WALKING through winter woods at the Schuylkill Center for Environmental Education, executive director Mike Weilbacher heard a few song notes high up in the bare trees and said: "That's a cardinal's mating song. The birds are dusting off their love songs, warming them up for spring."

A few minutes later, Weilbacher heard a woodpecker tapping out a drum solo in the Upper Roxborough forest on Hagy's Mill Road near Port Royal Avenue.

"Woodpeckers are not great singers," he said, "but they are great percussionists. People hear them hammering on hollow trees and think they're feeding on insects. They're not feeding.

"They're telling females, 'I'm a male woodpecker and I've got a great nesting spot, babe.' And they're telling other male woodpeckers, 'I've got mine. You go find your own hollow tree.' "

Weilbacher smiled the smile of a man completely at home in the Schuylkill Center's six miles of trails through 340 hilly acres of forests, butterfly meadows, ponds, streams, rock outcroppings and old farmstead ruins.

"This is not a preserve set aside for nature," he said. "It's a preserve set aside for people to connect with nature. For me, this is like the mother ship of environmental education."

Celebrating the Schuylkill Center's 50th anniversary, Weilbacher exemplified its teaching mission when he saw a bare patch on the trunk of a young tree and identified it as a "buck rub."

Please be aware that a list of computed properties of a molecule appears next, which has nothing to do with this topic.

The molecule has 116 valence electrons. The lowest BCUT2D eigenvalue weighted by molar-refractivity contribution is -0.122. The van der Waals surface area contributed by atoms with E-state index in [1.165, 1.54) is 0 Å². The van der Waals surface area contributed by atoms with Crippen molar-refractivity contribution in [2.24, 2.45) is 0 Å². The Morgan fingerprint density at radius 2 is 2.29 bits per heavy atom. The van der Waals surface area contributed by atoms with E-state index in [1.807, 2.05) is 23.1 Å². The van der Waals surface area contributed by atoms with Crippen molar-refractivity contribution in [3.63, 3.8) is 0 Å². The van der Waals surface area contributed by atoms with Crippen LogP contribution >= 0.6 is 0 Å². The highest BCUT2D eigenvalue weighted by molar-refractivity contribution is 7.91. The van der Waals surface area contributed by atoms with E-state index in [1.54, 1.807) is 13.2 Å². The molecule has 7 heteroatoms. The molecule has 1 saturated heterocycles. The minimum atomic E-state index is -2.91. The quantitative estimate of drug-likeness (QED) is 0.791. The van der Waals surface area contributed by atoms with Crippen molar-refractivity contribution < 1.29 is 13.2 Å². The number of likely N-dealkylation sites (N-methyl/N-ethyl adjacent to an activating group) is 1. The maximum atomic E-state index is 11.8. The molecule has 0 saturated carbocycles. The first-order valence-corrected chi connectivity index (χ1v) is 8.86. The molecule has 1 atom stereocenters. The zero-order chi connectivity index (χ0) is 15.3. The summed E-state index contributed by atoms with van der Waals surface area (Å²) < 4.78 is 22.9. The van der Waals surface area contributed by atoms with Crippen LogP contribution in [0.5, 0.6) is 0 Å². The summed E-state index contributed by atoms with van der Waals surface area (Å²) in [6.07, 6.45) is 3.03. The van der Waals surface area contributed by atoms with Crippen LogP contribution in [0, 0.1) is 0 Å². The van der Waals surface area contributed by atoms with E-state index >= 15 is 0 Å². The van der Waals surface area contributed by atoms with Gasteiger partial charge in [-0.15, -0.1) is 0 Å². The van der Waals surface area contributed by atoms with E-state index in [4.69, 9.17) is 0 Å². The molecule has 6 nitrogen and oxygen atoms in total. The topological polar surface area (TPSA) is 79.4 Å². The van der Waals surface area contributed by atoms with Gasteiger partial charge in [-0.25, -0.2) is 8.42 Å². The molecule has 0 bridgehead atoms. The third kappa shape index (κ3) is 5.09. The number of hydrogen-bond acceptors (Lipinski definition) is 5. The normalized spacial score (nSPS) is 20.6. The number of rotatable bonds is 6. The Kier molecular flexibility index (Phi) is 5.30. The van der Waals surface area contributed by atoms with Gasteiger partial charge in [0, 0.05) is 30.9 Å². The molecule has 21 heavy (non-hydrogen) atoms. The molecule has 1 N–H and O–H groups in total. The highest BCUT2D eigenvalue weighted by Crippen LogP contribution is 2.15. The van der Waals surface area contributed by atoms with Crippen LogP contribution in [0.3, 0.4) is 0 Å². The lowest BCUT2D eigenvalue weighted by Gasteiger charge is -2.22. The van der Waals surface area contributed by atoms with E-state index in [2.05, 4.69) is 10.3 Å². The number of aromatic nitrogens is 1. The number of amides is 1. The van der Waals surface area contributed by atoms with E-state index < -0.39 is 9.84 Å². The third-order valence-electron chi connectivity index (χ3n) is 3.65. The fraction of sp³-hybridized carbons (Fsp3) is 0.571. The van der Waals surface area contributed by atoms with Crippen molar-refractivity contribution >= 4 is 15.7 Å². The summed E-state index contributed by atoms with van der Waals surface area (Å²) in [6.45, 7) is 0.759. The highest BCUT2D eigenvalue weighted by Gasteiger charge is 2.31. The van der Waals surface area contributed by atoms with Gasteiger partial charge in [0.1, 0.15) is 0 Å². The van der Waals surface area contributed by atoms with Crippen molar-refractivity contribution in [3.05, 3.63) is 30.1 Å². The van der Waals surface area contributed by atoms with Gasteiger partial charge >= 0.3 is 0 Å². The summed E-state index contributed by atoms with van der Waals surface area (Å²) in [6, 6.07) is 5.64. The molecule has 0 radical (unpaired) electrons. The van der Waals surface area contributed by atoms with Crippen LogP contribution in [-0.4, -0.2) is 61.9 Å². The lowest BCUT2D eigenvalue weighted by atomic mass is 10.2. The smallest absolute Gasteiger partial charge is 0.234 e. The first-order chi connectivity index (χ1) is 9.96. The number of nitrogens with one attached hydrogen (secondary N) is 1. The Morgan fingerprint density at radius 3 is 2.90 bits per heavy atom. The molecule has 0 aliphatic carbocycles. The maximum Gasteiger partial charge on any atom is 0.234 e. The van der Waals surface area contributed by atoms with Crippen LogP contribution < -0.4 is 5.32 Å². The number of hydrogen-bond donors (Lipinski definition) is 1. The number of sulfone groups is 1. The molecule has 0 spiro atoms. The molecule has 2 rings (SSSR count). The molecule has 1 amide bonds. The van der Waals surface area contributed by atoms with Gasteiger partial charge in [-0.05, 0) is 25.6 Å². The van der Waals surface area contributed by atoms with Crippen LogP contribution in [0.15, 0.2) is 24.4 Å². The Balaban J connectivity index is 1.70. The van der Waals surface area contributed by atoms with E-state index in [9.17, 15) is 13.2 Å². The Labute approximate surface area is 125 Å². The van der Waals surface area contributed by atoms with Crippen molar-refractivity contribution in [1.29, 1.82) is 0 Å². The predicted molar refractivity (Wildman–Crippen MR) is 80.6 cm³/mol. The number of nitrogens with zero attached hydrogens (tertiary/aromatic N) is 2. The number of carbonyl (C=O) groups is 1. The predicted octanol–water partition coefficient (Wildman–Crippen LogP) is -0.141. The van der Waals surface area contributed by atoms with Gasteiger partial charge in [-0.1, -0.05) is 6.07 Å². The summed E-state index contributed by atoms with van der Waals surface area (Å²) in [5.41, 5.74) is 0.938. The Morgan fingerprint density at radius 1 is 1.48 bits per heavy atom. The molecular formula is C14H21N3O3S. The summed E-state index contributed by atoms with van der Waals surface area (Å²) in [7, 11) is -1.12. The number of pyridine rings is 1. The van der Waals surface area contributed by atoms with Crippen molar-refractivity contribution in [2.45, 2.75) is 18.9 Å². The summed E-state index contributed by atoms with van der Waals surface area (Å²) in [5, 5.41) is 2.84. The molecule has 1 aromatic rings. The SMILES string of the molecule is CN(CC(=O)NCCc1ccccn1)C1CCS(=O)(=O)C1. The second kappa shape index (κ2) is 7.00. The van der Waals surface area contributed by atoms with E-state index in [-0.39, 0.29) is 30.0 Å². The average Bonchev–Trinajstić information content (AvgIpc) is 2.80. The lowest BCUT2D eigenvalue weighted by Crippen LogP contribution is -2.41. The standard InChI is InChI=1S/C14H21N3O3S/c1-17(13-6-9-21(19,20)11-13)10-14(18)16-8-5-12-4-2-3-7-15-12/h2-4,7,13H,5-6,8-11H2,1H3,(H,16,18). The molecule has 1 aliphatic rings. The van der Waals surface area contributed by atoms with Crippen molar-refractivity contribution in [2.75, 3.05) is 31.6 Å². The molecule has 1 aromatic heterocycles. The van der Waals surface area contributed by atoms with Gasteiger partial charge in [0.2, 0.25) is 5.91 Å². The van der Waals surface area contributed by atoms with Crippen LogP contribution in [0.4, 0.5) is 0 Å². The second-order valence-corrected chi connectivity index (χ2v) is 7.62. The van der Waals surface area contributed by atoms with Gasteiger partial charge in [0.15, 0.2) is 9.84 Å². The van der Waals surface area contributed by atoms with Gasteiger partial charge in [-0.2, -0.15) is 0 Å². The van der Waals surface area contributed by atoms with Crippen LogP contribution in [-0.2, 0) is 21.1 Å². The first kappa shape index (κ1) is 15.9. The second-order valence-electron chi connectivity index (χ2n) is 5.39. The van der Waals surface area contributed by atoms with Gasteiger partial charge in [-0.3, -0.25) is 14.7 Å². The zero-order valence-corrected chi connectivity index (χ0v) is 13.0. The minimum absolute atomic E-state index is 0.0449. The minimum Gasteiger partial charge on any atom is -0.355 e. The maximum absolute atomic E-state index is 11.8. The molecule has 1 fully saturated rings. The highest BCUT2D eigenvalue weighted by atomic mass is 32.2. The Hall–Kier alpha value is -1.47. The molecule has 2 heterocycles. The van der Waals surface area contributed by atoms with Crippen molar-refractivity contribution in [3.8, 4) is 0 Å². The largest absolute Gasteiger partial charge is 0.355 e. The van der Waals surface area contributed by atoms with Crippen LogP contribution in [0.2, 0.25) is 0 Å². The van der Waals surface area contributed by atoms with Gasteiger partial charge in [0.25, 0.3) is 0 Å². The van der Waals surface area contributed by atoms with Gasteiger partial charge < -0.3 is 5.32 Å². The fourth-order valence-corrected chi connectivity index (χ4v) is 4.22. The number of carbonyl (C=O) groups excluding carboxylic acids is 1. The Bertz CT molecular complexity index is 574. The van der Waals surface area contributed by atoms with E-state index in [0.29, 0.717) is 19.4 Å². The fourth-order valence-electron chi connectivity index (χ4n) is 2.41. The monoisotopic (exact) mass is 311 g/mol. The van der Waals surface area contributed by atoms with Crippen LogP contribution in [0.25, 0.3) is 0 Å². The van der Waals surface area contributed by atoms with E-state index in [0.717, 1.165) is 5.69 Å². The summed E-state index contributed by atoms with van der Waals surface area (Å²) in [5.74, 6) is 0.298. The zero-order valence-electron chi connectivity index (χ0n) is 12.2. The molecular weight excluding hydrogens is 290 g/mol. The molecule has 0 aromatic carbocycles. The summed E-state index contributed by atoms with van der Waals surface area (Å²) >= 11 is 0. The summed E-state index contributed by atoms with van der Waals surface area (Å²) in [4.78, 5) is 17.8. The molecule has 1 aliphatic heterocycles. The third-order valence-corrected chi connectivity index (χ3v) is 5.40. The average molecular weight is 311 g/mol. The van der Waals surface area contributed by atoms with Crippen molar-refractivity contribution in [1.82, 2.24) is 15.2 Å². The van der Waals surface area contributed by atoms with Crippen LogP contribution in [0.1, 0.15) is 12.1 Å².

"During rutting season in November," Weilbacher said, "the male rubs his antlers against the bark, makes a muddy rut on the ground with his hooves, and pees down his legs into the rut.

"The urine goes over glands in his knees, picks up pheromones, runs into the rut and makes a puddle of this soup that the females find irresistible. They know there's a healthy male in the area. Later, they hook up."

A little farther up the trail, displaying eyesight that would do credit to a hawk, Weilbacher spied a tiny but sure sign that spring is on its way.

"Red maple," Weilbacher said, bending to pick up a red bud from the ground. "In early spring, when thousands of these bloom, there will be a red blush across the forest."

And come spring, he said, the center's 27-year-old wildlife clinic, where two rehabilitators and 80 volunteers care for injured and abandoned animals, will be overrun with baby squirrels and rabbits brought in by the nature lovers who find them.

Weilbacher said the wildlife clinic has handled everything from a bald eagle that a police officer found lying in a pool of blood in a Broomall parking lot to a gigantic snapping turtle that WMMR DJ Pierre Robert found after it had been hit by a car.

"The turtle had a cracked shell," Weilbacher said, "but after we spent 13 months caring for it, Pierre was able to come back here and release it into the Schuylkill River. We saved the eagle and released it, too. That was pretty much a miracle."

Standing in a Philadelphia neighborhood, enveloped in the silence of its deep forest, broken only by a bird practicing its mating call for spring, is pretty much a miracle, too - one that has blessed the city for 50 years.